"That's what you get for your $15." Well worth it.

More on the Ware/Samuelson connection in multi-media format, featuring Ira Glass, here. If you are in New York, you can see the Masters of American Comics exhibition at The Jewish Museum in New York and the Newark Museum through January 28th.

And bonus: Here's Ware talking about cartooning and Tintin.


Three lovely things: Peanuts, Walking, and Winning

I have loved "Peanuts" from a very young age. I much preferred Schulz's relatively quiet strip to the spastic noise of Looney Toons and Disney, and my parents often found me in time for dinner hiding under the piano with my nose in a Peanuts book. I cried the day Charles Schulz died, because he was the creator of some of my best childhood friends. In case you hadn't yet come across it in the stores, The Complete Peanuts is Fantagraphics' complete collection of 50 years of the Schulz strip in 25 books. To get all 25 (they're up to the sixth collection, 1961-1962 at the moment) would cost a hefty chunk of change, but I'm very tempted, if only to revisit old childhood friends.

There's a review of the collection over at The High Hat.

Will Self walks really, really far. (via Critical Mass) Part of me thinks he might be incredibly pretentious for doing this. But that doesn't stop me from wishing I could do the same. Just walk the whole way.

I have a hometown friend who came to visit New York a few years ago to do some research work. All of my childhood friends (excluding the Peanuts kids) have developed interesting adulthood quirks, and as I hadn't seen him since high school, I was curious to see what his was. I was highly amused when I found out: He refused to take public transportation. Was it a hygiene thing? No. "I have two good legs, what's wrong with using them?" He started this while living in London, and stuck to it in every city he has lived in or visited. So on the day I met up with him, we walked everywhere. From 55th & 8th to 26th & 6th, then onward to 10th & 5th. In the pouring rain. Uphill both ways. No, it was really raining. My white wool stockings were never the same.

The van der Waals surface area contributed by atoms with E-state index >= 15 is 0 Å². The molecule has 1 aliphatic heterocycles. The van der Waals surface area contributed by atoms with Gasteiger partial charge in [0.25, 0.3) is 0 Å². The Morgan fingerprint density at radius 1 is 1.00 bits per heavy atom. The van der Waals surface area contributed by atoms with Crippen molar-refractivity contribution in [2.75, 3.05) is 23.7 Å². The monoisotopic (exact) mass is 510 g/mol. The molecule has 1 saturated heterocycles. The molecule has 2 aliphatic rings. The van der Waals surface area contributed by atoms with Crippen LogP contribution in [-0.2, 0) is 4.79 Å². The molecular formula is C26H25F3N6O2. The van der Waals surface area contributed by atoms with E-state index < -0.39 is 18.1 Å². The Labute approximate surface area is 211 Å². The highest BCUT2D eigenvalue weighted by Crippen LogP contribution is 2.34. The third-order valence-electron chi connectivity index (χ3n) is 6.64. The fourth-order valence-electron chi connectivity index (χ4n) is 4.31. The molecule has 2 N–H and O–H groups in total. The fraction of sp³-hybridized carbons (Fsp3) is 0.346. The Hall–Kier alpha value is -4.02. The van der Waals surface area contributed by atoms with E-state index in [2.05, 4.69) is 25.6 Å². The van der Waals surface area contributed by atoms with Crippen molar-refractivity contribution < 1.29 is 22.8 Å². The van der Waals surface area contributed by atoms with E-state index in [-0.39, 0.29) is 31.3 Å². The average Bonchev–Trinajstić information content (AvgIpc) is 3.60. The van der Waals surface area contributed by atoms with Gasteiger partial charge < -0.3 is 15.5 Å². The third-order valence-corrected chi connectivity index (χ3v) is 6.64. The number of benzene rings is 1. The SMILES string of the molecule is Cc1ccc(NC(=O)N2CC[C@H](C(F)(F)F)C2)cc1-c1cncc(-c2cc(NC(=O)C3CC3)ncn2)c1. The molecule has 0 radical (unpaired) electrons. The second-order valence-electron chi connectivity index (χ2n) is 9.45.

Until I took that walk with him, I don't think I ever realized how close everything is in this city. Really. I have come to rely far too much on public transportation. When the weather is nice, I should remember that I, too, have two good legs. I don't think I will try to make it to JFK on foot for my next flight, but 40 blocks shouldn't be out of the question if the sun is shining and I have the time to kill. As long as it doesn't make me pretentious.

I won again. This must be my week.


Haircut 100

Years ago, when appearance obviously didn't concern me as much as it does now, I would cut my own hair. A pair of scissors, a clump in the hand, and snip. Now, like a good grown-up, I go to an actual hair salon at least once a year to get a proper cut. I love my hair salon; the woman who cuts my hair and I bond over our love of Shirley Jackson and fifties pulp paperbacks. They play music in the salon that makes me feel like I'm hanging out with my girlfriends and taking turns playing records. The Pretenders. Pixies. New Order. So, you can imagine my nostalgic mix of joy and revulsion when this song came on the soundsystem as Amy began to chop away at my hair last week.

Oh yes. Icehouse.